A cult bar for decades, Wichmann on Kazinczy utca closed in 2018 and a pizzeria opened in its place. Now this venerable building on the corner of Király utca is being knocked down and a hotel built in its place. The news is particularly poignant as this was also where illustrator József Schneider created Hungarian playing cards in 1836.
The closure of legendary bar Wichmann in 2018 struck a chord with many locals and long-term expats. Run by the Olympic champion canoeist of the same name, also no longer with us, Wichmann was an authentic locale surrounded by the trendy new places of Budapest’s then burgeoning nightlife hub.
But its roots went back further. Wichmann was a rare beacon of light when it opened in 1986. The same year that Queen played Budapest and Maradona lifted the World Cup, Hungary’s capital was bereft of pubs and hostelries. Foreigners drank in hotel cafés, Hungarians drank at home.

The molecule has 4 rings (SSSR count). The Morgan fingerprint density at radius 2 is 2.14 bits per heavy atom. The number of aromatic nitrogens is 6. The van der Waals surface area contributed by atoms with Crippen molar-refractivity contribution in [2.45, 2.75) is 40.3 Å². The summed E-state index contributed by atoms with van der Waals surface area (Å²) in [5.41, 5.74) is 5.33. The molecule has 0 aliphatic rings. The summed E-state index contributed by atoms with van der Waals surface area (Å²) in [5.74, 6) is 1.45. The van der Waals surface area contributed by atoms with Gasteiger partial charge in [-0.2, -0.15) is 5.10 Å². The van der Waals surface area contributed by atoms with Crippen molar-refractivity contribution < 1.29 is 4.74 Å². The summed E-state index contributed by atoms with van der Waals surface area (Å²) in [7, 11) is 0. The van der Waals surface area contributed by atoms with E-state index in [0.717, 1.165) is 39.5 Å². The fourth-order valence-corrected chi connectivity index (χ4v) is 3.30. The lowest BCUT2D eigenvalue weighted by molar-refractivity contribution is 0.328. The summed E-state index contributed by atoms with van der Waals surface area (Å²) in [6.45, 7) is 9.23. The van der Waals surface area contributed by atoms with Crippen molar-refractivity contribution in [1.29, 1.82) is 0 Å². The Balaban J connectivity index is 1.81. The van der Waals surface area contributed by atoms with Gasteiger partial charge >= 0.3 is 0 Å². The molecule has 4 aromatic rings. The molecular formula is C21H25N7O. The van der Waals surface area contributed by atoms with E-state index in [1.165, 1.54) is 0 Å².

Four decades or more later, it still looked pretty much the same when it served its last drinks. In its place came a pizzeria, since swept away by the pandemic. Now a five-storey hotel is being planned, also taking over a couple of houses overlooking Király utca – it is not yet clear what is happening with the children’s playground on this corner.
The plaque on the side of the Wichmann building is also of no little
historical significance, as it was here that József Schneider created the pack
of Hungarian playing cards in 1836.
Based on the Swiss ones featuring William Tell, the figures on them represented key characters involved in Switzerland’s medieval fight for independence.
While the censor would have prevented Schneider from using the Hungarian counterparts of the day, packs were passed between revolutionaries here as they prepared for the Uprising of 1848.